Despite the differences between the black and white congregations, Scout notes that most aspects of the service are very similar, including the nature of the sermon itself. For the children at this point in the story, bravery means nothing more than accepting a dare to touch the Radley house. Scout is upset and, indeed, Jem is too because he cries in his bed that night. Scout agrees with this decision and explains her understanding to her father. And still at the end, Scout is able to curl of up within the comforts of Atticus' lap. In addition, Atticus wears glasses because he's nearly blind in one eye. Scout hears fumbling behind her, a crack, and Jem cries out.
Upon Scout's questioning, he sternly states that he did not see Boo there. The fact is, when you are a student, nobody expects to find any groundbreaking findings in your essay, not on any subject. They spend much of their time also discussing their phantom-like neighbor, Boo Radley, who is rumored to be crazy. Chapter Six The boys do their best to obey Atticus' orders, but on Dill's last summer day in Maycomb they decide that they will sneak over to the Radley house and look through a shutter that is loose. Scout gets just enough of a glimpse out of her costume to see a stranger carrying Jem back to their house. The method of narration applied allows the author to fuse the simplicity of childhood observations with the adulthood situations intricate with veiled motivations and unquestioned custom. He looks strange appearance and walks slowly, with a twitch.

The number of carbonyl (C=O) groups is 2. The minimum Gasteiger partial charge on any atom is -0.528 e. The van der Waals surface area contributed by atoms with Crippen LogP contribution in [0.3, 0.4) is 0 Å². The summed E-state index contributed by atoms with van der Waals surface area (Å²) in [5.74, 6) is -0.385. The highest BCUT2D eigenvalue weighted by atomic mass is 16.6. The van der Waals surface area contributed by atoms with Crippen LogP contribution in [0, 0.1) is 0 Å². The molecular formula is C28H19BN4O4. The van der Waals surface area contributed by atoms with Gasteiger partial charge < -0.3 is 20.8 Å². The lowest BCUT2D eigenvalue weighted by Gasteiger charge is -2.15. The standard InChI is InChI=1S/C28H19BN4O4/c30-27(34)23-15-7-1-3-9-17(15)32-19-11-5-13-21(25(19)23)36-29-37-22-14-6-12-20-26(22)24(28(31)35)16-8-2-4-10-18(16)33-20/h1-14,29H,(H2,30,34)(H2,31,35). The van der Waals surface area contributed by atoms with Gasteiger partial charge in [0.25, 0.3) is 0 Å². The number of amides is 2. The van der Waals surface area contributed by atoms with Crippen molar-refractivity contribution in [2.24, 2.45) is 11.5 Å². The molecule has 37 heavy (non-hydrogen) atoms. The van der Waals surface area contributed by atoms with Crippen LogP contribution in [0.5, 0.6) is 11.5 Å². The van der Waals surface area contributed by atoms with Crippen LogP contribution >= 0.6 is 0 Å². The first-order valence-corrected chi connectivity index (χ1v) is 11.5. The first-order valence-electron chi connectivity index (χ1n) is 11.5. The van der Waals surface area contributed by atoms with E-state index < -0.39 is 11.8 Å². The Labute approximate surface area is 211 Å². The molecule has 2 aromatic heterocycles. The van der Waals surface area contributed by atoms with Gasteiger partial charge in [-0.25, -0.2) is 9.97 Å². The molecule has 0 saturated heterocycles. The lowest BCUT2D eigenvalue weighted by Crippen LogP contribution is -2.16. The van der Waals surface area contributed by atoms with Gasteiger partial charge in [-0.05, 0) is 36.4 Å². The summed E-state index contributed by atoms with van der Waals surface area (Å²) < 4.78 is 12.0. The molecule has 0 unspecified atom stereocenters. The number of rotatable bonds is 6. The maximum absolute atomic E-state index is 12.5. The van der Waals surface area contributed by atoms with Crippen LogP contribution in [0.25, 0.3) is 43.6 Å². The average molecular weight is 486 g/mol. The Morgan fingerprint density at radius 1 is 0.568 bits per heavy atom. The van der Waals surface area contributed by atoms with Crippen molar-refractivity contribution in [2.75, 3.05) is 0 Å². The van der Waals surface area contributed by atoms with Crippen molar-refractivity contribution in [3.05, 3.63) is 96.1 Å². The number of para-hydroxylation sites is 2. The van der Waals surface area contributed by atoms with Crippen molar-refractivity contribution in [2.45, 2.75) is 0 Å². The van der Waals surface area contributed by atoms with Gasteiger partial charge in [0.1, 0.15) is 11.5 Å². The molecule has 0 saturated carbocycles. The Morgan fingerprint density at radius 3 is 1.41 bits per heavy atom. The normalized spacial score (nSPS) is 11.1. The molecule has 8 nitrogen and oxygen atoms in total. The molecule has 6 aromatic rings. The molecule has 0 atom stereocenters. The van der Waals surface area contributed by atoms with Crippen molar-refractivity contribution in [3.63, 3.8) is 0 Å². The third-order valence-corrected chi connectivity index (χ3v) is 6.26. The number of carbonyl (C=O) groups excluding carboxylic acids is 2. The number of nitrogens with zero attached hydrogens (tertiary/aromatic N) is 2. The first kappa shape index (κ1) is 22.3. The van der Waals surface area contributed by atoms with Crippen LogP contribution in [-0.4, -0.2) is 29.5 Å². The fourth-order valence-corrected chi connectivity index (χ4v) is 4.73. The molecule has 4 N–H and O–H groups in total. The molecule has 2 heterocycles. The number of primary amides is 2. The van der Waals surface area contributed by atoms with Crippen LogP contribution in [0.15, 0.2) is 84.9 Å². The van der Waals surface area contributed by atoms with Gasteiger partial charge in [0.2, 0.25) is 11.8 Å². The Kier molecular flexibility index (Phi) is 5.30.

Radley, who plugs up the hole, and all the other adults discourage Boo's interaction with the children, but Jem feels great sympathy for the man, reflecting the beginning of his passage from childhood to adulthood. Dubose verbal attack by destroying her plants, Jem is sentenced to read to her every day after school for one month. The children tell , who takes one look at the dog and immediately calls Atticus to tell him that there's a rabid dog in the neighborhood. They find out that Mr. In a couple of weeks, they find a package of chewing gum, an old spelling bee medal, a broken pocket watch on a chain, and an aluminum knife. Atticus asks Jem where his parts are, and Dill says he won them playing strip poker. Everybody has to read it at least for school and write essays about it.